How Does Food Affect Your Mood? Pt. 1 with Zoe Davis

Dr Daniel Amen and Tana Amen BSN RN On The Brain Warrior's Way Podcast

When you start to think about food as medicine that can heal you, rather than just stuff you eat when you’re hungry, everything can change. In the first episode in a series with BrainFitLife coach Zoe Davis, Dr. Daniel Amen and Zoe discuss the standard American diet (SAD), the food/mood connection, and how elimination diets can tell you if some of the biggest health offender foods are hurting you.


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Dr Daniel Amen: Welcome to the Brain Warriors Way Podcast. I'm Dr. Daniel Amen.

Tana Amen: I'm Tana Amen. Here we teach you how to win the fight for your brain to defeat anxiety, depression, memory loss, ADHD, and addictions.

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Dr Daniel Amen: So welcome back, everybody. This week, we're going to talk with our Brain Fit Life coach, Zoe Davis, who's just amazing. She has a master's degree from Antioch University in Seattle, has worked with people who have eating disorders. What's really more important to us is she's our coach for Amen Clinics, especially on our online program, Brain Fit Life. I get to watch all the questions people ask on Brain Fit Life, and I just love how she answers them.

Anybody knows the Amen Clinic's method really well, it is Zoe. Zoe and I did a very fun project with Satori Capital in Dallas, Texas, where the whole company embraced brain health for a year. As part of it, I lectured to them and all of them had individual appointments with Zoe, and they actually found that to be incredibly valuable to them.

This week's podcast, we're going to talk about food and mood; food and your mind. We're going to talk about gut health. It's like why does psychiatric clinics care about gut health? Because it's completely connected to your brain. Then, we're going to get super practical on what you should you eat every day? Welcome. Such a joy to be with you, Zoe.

Zoe Davis: Thank you. It's great to be here.

Dr Daniel Amen: Let's start by talking about what's your favorite story ... in working at Amen Clinics? You actually work in our Walnut Creek clinic in Northern California. You have a lot of great contact with our folks online.

Zoe Davis: Yeah. Gosh, there's so many good stories. I love working with folks who are really ... at the the end of their rope in terms of feeling frustrated by lack of health, or lack of feeling better. The model that we offer, the bio, psycho, social, spiritual model really embraces someone's whole self. When we start talking to patients about how we can help them differently, it renews hope. It renews a sense that there's something they can do, and there is. There's a lot.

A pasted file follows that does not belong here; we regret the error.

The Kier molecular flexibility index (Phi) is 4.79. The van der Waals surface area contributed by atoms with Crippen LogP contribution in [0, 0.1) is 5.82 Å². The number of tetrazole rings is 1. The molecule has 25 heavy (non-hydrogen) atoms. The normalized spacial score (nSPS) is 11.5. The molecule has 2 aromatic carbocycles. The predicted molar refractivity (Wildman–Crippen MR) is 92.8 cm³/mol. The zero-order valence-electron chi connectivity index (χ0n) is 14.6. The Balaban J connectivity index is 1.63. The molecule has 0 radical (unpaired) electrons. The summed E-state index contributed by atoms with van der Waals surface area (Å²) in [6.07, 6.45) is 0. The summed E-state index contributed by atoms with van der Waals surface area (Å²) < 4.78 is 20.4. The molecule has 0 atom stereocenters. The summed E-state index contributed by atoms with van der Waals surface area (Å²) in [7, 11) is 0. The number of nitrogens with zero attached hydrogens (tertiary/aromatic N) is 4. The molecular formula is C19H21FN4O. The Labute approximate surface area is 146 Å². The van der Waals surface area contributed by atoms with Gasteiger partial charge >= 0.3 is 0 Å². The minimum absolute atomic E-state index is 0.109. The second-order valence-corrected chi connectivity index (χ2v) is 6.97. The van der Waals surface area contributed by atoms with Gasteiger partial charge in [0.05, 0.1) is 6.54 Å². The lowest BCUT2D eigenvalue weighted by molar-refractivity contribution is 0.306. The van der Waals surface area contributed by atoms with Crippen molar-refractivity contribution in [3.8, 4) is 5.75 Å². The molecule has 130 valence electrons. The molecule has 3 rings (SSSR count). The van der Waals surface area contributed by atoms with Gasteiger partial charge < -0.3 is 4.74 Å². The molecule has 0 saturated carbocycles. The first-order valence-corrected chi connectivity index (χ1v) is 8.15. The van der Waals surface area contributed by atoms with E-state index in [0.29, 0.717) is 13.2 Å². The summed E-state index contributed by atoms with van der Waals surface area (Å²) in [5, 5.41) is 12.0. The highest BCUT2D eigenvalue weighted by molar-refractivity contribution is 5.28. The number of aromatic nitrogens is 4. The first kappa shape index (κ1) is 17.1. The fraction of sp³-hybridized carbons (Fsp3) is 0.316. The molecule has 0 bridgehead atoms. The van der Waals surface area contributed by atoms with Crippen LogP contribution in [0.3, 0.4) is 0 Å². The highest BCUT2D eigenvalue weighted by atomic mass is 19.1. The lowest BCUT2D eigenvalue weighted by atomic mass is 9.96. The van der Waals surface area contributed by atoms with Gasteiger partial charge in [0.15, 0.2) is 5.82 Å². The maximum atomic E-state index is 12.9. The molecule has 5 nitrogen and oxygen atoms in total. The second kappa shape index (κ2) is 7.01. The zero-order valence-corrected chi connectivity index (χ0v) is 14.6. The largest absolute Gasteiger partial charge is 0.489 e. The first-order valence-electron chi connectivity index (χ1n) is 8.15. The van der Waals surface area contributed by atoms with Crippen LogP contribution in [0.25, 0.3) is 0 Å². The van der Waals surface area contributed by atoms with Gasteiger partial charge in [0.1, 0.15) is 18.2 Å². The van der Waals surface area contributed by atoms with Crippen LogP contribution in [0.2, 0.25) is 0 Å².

Lots of stories. I can think of one off the top of my head of a woman who was really struggling with depression and anxiety. She had been for much of her life, and had been through every diet program you can go through; because she struggled with weight as well. We started talking about nourishment on a really broad scale. How can she feed her brain well so that her mood is better? How can she feed her body so her weight moderates? She really started to change her relationship with food. She started to change her relationship with herself, and really started addressing the poor nutrition through her food, but also through her relationships that weren't serving her. She really started to transform.

Her body, her weight started to come to a normal point. She started to feel less depressed. She started to feel more motivated. Those kind of stories, again, we were always going back to the whole person and really treating the whole person, and seeing the whole person. I think has so much value, whether we're specifically in a nutrition visit, or a coaching visit. That's the mindset that we have, and it really serves the whole person. I love those kind of stories where all of the pieces come together, and someone begins to be able to transform; because they're not just in a diet group, or they're not just in a ... getting psychiatric medication for depression, but they're looking at their whole life. We can really hold that space and help them to do transformative work.

Dr Daniel Amen: I love that.

Zoe Davis: I love those kind of stories.

Dr Daniel Amen: It's why we do what we do, right? It's the stories that ... keep us motivated every day.

Zoe Davis: Absolutely, yeah.